Scary Facts about Tongue Piercing

tonguepiercingThink it’s too early to worry about your child getting a body piercing? According to a Northwestern University study, women account for almost three fourths of people with body piercings, and a third of them got their first piercing under the age of 18.

The study showed that unlike the case with tattoos, the prevalence of body piercing does not vary by educational status or income level. So if you’ve got a tween or soon-to-be tween floating around the house, it’s good to have some background on the risks when their curiosity about body piercing leads to questions.

The following are common medical complications associated with body piercing, including dental risks involved specifically with piercing the tongue:

  • According to Northwestern University, about a fourth of those with body piercing report complications.
  • In a study of those with tongue, lip, or cheek piercings, a fourth had broken teeth attributed to their oral jewelry.
  • labretsAccording to the American Academy of Pediatric Dentistry, tongue piercing can lead to tongue infections as well as infections of the neck and brain.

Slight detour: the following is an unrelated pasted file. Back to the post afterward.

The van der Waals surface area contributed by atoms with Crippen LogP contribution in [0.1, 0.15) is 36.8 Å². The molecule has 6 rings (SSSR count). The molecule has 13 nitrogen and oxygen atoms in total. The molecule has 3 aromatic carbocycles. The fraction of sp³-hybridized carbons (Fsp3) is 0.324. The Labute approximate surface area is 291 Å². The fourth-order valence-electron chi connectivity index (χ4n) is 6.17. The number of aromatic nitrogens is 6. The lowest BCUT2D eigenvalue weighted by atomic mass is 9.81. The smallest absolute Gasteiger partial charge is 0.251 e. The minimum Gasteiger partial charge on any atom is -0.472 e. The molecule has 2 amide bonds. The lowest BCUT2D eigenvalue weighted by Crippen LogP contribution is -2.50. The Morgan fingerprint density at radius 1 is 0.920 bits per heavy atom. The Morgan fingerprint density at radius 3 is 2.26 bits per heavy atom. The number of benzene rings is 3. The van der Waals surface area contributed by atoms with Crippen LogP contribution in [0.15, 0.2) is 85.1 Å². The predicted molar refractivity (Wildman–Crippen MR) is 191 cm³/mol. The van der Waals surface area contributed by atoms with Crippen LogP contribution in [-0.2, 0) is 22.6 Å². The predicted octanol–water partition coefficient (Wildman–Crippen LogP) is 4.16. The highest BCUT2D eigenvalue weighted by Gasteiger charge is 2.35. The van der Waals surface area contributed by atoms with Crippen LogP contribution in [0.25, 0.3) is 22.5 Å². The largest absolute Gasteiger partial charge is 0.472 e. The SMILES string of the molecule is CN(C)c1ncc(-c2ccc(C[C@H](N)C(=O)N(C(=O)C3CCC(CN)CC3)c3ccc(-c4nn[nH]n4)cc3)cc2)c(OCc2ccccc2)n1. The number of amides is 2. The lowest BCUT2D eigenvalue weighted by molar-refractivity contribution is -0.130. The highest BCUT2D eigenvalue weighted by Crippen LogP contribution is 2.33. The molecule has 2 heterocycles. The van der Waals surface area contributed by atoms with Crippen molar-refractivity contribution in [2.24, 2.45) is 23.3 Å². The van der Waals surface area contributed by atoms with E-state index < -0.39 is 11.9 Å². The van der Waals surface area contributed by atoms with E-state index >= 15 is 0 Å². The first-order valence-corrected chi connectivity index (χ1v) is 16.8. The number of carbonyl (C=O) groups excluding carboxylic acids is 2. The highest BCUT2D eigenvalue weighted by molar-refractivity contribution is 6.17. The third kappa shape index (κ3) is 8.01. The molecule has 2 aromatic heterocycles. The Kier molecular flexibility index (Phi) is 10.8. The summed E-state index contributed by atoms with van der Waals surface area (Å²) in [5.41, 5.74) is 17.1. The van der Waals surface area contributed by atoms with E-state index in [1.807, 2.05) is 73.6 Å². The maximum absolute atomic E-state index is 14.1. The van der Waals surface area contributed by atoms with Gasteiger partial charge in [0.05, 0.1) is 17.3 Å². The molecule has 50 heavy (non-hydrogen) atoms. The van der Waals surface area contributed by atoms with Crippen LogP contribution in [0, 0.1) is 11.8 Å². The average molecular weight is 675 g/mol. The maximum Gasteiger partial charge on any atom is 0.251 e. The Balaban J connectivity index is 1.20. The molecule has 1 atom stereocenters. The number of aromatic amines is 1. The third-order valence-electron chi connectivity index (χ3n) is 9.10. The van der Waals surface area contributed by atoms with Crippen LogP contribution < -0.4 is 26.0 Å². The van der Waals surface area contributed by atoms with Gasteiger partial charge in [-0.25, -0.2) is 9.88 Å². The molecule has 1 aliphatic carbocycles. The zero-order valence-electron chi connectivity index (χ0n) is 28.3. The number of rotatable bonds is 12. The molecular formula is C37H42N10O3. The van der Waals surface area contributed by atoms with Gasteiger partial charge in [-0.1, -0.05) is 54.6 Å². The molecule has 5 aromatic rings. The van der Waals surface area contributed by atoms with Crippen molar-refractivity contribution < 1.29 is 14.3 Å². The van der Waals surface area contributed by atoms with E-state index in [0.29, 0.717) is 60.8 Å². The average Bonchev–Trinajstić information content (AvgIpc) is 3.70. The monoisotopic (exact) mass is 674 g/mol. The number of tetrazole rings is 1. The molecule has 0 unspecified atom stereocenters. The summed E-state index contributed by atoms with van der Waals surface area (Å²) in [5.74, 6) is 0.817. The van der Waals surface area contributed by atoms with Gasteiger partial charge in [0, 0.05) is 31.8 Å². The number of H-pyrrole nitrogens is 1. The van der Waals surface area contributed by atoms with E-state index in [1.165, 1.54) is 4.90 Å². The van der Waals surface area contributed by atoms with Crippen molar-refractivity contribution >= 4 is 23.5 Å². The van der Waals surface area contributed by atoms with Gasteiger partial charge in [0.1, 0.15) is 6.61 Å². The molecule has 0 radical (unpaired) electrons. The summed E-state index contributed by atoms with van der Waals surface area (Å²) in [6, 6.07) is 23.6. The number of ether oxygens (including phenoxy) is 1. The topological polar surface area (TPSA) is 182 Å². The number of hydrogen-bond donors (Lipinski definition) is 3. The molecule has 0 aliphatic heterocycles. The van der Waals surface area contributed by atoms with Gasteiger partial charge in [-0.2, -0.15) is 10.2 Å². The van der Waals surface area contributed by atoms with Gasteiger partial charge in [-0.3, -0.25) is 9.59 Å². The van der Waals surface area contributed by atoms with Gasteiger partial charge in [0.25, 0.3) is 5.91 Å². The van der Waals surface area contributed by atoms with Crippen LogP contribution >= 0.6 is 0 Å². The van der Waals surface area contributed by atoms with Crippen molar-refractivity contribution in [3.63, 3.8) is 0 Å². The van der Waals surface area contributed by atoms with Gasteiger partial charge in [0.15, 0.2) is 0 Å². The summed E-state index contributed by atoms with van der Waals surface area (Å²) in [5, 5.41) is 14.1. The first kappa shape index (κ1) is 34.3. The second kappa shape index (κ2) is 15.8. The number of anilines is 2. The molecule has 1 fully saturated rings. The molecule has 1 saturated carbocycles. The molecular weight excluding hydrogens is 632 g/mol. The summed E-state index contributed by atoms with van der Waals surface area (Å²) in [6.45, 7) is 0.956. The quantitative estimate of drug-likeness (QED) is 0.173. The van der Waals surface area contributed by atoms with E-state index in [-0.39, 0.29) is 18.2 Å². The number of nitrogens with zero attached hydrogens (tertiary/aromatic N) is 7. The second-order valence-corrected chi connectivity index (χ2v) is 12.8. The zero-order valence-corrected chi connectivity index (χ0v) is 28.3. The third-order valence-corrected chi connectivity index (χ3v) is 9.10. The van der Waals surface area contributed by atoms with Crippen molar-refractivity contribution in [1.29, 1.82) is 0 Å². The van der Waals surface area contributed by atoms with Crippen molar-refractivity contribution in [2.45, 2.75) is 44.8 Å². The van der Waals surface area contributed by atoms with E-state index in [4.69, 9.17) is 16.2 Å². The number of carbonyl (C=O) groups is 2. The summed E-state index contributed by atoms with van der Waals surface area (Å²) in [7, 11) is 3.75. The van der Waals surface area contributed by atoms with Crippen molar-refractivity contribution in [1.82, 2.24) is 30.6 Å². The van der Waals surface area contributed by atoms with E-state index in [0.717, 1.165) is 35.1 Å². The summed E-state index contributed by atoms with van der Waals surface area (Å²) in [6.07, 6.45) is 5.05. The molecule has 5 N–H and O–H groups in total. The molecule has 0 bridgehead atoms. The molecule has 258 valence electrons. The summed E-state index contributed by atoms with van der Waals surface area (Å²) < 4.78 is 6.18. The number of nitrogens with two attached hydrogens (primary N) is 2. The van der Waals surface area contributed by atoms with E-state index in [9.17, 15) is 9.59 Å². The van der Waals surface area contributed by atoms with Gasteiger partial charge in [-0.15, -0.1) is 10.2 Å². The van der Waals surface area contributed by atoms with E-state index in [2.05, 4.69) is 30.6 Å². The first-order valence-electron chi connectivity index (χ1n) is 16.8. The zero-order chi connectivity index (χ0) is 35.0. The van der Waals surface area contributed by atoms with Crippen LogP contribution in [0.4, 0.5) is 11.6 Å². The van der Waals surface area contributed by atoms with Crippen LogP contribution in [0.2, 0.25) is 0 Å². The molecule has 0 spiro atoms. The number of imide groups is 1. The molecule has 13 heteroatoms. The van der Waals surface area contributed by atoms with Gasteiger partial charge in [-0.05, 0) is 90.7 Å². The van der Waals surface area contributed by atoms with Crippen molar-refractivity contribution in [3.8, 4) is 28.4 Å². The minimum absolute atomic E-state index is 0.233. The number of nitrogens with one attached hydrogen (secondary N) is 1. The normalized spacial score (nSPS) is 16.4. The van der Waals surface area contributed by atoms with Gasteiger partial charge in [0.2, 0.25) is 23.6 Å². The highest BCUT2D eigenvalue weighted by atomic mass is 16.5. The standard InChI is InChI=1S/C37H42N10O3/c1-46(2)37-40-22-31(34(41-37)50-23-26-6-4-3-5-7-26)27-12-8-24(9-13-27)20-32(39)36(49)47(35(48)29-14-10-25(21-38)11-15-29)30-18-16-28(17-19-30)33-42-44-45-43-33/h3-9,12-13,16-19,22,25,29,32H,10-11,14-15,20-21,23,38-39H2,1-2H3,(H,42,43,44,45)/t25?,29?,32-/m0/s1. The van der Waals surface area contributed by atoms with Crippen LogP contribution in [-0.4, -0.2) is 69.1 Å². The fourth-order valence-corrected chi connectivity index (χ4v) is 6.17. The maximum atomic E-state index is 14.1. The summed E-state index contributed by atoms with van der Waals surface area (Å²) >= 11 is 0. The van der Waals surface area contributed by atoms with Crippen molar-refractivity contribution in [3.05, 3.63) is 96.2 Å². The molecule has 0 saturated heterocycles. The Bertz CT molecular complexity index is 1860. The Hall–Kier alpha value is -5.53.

• Tongue rings can create chemical trauma, sensitivity, and mouth allergies.
  • Labrets/dumbells can damage the bone that supports teeth and gums, resulting in tooth loss and possible facial scarring.
  • Nerve damage and speech impediments have also been associated with tongue piercing.
  • Life threatening infections, including hepatitis and inflammation of the heart, may sometimes ensue.

One option for young ones bent on making a fashion statement is to use non-piercing alternatives such as magnets, clip-on, or adhesive options. 11-year-old Willow Smith, celebrity daughter of Will and Jada Smith, recently caused an internet frenzy when she posted a photo of her tongue piercing on Instagram. Turns out the stud was fake. (A word of warning – fake tongue piercings that are magnetic may also prove dangerous if swallowed!)

Do you have a tongue-piercing story to share? Send a comment below and tell us about it!

Related Alameda and Pleasanton Pediatric Dentistry stories you may enjoy:

Ouch! Advice for Handling Toddler Tooth Injuries
Why Athletes Need Mouth Guards
Is that Normal? Two-Headed Baby Teeth and More
Teeth Grinding Q&A

Photo (featured): Tommy T/CC BY-SA 3.0



  1. Gwen T. says:

    Hello, I received my tongue ring about a month ago and i did do some research but apparently not enough. No one or nowhere did I read nor hear anyone say that the ball leaves it’s shape at the top/roof of your mouth. In case no one has notice or felt irritation there, it’s because you have a circle indent there.

  2. Matt Mo says:

    I’ve had mine for over 10 years and I do not have an indent on the roof of my mouth nor had any infections or speech impediment…

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